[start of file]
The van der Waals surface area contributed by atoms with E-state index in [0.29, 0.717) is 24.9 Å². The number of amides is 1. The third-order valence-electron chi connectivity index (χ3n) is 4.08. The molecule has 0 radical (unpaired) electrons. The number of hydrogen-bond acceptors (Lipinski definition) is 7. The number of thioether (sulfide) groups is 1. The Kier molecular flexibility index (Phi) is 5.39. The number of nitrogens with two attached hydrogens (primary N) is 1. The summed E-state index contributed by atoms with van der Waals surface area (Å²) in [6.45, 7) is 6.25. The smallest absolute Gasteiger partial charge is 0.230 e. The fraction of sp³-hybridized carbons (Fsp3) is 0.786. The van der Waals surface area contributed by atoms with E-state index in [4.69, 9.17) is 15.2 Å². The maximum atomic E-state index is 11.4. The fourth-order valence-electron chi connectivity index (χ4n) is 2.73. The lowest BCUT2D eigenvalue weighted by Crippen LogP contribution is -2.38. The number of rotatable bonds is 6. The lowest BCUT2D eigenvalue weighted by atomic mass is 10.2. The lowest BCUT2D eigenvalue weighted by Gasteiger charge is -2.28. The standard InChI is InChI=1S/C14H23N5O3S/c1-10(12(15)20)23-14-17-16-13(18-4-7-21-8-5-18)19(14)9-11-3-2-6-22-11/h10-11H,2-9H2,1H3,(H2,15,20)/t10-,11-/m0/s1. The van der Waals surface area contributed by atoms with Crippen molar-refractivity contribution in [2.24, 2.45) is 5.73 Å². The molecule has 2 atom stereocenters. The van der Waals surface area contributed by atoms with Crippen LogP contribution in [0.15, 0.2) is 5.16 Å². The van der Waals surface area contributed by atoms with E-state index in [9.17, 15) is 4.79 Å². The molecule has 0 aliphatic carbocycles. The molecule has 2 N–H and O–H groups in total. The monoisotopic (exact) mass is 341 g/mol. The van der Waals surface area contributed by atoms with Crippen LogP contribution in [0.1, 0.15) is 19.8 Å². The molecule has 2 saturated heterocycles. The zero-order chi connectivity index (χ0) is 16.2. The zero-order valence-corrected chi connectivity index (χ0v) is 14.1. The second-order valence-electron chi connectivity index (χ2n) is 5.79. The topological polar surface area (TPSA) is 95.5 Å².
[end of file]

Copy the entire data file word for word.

The van der Waals surface area contributed by atoms with E-state index in [0.29, 0.717) is 24.9 Å². The number of amides is 1. The third-order valence-electron chi connectivity index (χ3n) is 4.08. The molecule has 0 radical (unpaired) electrons. The number of hydrogen-bond acceptors (Lipinski definition) is 7. The number of thioether (sulfide) groups is 1. The Kier molecular flexibility index (Phi) is 5.39. The number of nitrogens with two attached hydrogens (primary N) is 1. The summed E-state index contributed by atoms with van der Waals surface area (Å²) in [6.45, 7) is 6.25. The smallest absolute Gasteiger partial charge is 0.230 e. The fraction of sp³-hybridized carbons (Fsp3) is 0.786. The van der Waals surface area contributed by atoms with E-state index in [4.69, 9.17) is 15.2 Å². The maximum atomic E-state index is 11.4. The fourth-order valence-electron chi connectivity index (χ4n) is 2.73. The lowest BCUT2D eigenvalue weighted by Crippen LogP contribution is -2.38. The number of rotatable bonds is 6. The lowest BCUT2D eigenvalue weighted by atomic mass is 10.2. The lowest BCUT2D eigenvalue weighted by Gasteiger charge is -2.28. The standard InChI is InChI=1S/C14H23N5O3S/c1-10(12(15)20)23-14-17-16-13(18-4-7-21-8-5-18)19(14)9-11-3-2-6-22-11/h10-11H,2-9H2,1H3,(H2,15,20)/t10-,11-/m0/s1. The van der Waals surface area contributed by atoms with Crippen molar-refractivity contribution in [2.24, 2.45) is 5.73 Å². The molecule has 2 atom stereocenters. The van der Waals surface area contributed by atoms with Crippen LogP contribution in [0.15, 0.2) is 5.16 Å². The van der Waals surface area contributed by atoms with E-state index in [9.17, 15) is 4.79 Å². The molecule has 0 aliphatic carbocycles. The molecule has 2 N–H and O–H groups in total. The monoisotopic (exact) mass is 341 g/mol. The van der Waals surface area contributed by atoms with Crippen LogP contribution in [0.1, 0.15) is 19.8 Å². The molecule has 2 saturated heterocycles. The zero-order chi connectivity index (χ0) is 16.2. The zero-order valence-corrected chi connectivity index (χ0v) is 14.1. The second-order valence-electron chi connectivity index (χ2n) is 5.79. The topological polar surface area (TPSA) is 95.5 Å².